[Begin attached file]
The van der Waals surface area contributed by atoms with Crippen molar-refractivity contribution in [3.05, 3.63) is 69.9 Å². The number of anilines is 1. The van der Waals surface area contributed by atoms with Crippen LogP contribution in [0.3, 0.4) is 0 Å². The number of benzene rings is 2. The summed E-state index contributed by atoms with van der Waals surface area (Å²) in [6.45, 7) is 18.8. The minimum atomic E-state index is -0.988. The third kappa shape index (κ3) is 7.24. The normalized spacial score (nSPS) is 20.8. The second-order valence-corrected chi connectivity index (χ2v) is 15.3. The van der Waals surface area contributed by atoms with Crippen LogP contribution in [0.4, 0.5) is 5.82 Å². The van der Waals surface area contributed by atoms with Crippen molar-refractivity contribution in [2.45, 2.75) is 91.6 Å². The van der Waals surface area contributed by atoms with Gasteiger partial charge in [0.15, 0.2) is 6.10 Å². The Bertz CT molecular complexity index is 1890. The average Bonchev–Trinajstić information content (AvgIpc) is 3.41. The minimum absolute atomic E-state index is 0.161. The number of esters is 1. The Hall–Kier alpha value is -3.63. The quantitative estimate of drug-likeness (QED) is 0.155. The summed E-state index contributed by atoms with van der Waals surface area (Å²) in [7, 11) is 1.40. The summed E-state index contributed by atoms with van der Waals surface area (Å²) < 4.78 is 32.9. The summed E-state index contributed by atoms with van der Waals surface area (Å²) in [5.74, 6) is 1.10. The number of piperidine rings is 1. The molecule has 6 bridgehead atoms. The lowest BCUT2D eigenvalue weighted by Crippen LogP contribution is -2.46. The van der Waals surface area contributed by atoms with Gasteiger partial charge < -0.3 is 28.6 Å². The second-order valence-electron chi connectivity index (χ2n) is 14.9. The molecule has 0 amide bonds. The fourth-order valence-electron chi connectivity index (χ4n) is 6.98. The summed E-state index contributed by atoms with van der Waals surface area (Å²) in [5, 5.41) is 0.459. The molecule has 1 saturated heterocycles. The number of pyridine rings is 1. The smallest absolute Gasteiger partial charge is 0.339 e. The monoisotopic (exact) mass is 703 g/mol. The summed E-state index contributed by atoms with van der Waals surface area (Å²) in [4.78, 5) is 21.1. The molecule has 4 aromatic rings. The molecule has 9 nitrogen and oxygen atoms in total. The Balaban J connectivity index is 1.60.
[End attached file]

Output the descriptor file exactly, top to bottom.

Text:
The van der Waals surface area contributed by atoms with Crippen molar-refractivity contribution in [3.05, 3.63) is 69.9 Å². The number of anilines is 1. The van der Waals surface area contributed by atoms with Crippen LogP contribution in [0.3, 0.4) is 0 Å². The number of benzene rings is 2. The summed E-state index contributed by atoms with van der Waals surface area (Å²) in [6.45, 7) is 18.8. The minimum atomic E-state index is -0.988. The third kappa shape index (κ3) is 7.24. The normalized spacial score (nSPS) is 20.8. The second-order valence-corrected chi connectivity index (χ2v) is 15.3. The van der Waals surface area contributed by atoms with Crippen LogP contribution in [0.4, 0.5) is 5.82 Å². The van der Waals surface area contributed by atoms with Crippen molar-refractivity contribution in [2.45, 2.75) is 91.6 Å². The van der Waals surface area contributed by atoms with Gasteiger partial charge in [0.15, 0.2) is 6.10 Å². The Bertz CT molecular complexity index is 1890. The average Bonchev–Trinajstić information content (AvgIpc) is 3.41. The minimum absolute atomic E-state index is 0.161. The number of esters is 1. The Hall–Kier alpha value is -3.63. The quantitative estimate of drug-likeness (QED) is 0.155. The summed E-state index contributed by atoms with van der Waals surface area (Å²) in [7, 11) is 1.40. The summed E-state index contributed by atoms with van der Waals surface area (Å²) < 4.78 is 32.9. The summed E-state index contributed by atoms with van der Waals surface area (Å²) in [5.74, 6) is 1.10. The number of piperidine rings is 1. The molecule has 6 bridgehead atoms. The lowest BCUT2D eigenvalue weighted by Crippen LogP contribution is -2.46. The van der Waals surface area contributed by atoms with Gasteiger partial charge < -0.3 is 28.6 Å². The second-order valence-electron chi connectivity index (χ2n) is 14.9. The molecule has 0 amide bonds. The fourth-order valence-electron chi connectivity index (χ4n) is 6.98. The summed E-state index contributed by atoms with van der Waals surface area (Å²) in [5, 5.41) is 0.459. The molecule has 1 saturated heterocycles. The number of pyridine rings is 1. The smallest absolute Gasteiger partial charge is 0.339 e. The monoisotopic (exact) mass is 703 g/mol. The summed E-state index contributed by atoms with van der Waals surface area (Å²) in [4.78, 5) is 21.1. The molecule has 4 aromatic rings. The molecule has 9 nitrogen and oxygen atoms in total. The Balaban J connectivity index is 1.60.